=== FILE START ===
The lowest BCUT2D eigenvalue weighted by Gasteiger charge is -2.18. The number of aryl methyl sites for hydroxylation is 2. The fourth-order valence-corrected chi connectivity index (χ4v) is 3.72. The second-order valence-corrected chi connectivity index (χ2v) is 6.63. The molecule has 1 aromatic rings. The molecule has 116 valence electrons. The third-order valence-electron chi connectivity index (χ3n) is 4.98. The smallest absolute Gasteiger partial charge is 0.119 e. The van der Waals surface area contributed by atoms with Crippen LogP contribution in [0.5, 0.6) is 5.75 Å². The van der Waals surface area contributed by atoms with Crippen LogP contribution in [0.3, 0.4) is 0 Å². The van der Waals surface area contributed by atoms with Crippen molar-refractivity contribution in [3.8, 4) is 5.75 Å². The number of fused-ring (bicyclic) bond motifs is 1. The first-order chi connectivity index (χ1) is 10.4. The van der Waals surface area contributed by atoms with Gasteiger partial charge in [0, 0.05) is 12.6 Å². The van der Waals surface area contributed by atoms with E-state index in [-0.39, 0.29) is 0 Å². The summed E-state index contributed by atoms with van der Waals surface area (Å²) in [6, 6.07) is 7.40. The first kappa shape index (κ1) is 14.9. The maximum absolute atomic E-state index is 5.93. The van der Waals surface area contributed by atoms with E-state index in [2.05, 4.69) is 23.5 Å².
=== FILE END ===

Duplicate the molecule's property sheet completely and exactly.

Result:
The lowest BCUT2D eigenvalue weighted by Gasteiger charge is -2.18. The number of aryl methyl sites for hydroxylation is 2. The fourth-order valence-corrected chi connectivity index (χ4v) is 3.72. The second-order valence-corrected chi connectivity index (χ2v) is 6.63. The molecule has 1 aromatic rings. The molecule has 116 valence electrons. The third-order valence-electron chi connectivity index (χ3n) is 4.98. The smallest absolute Gasteiger partial charge is 0.119 e. The van der Waals surface area contributed by atoms with Crippen LogP contribution in [0.5, 0.6) is 5.75 Å². The van der Waals surface area contributed by atoms with Crippen LogP contribution in [0.3, 0.4) is 0 Å². The van der Waals surface area contributed by atoms with Crippen molar-refractivity contribution in [3.8, 4) is 5.75 Å². The number of fused-ring (bicyclic) bond motifs is 1. The first-order chi connectivity index (χ1) is 10.4. The van der Waals surface area contributed by atoms with Gasteiger partial charge in [0, 0.05) is 12.6 Å². The van der Waals surface area contributed by atoms with E-state index in [-0.39, 0.29) is 0 Å². The summed E-state index contributed by atoms with van der Waals surface area (Å²) in [6, 6.07) is 7.40. The first kappa shape index (κ1) is 14.9. The maximum absolute atomic E-state index is 5.93. The van der Waals surface area contributed by atoms with E-state index in [2.05, 4.69) is 23.5 Å².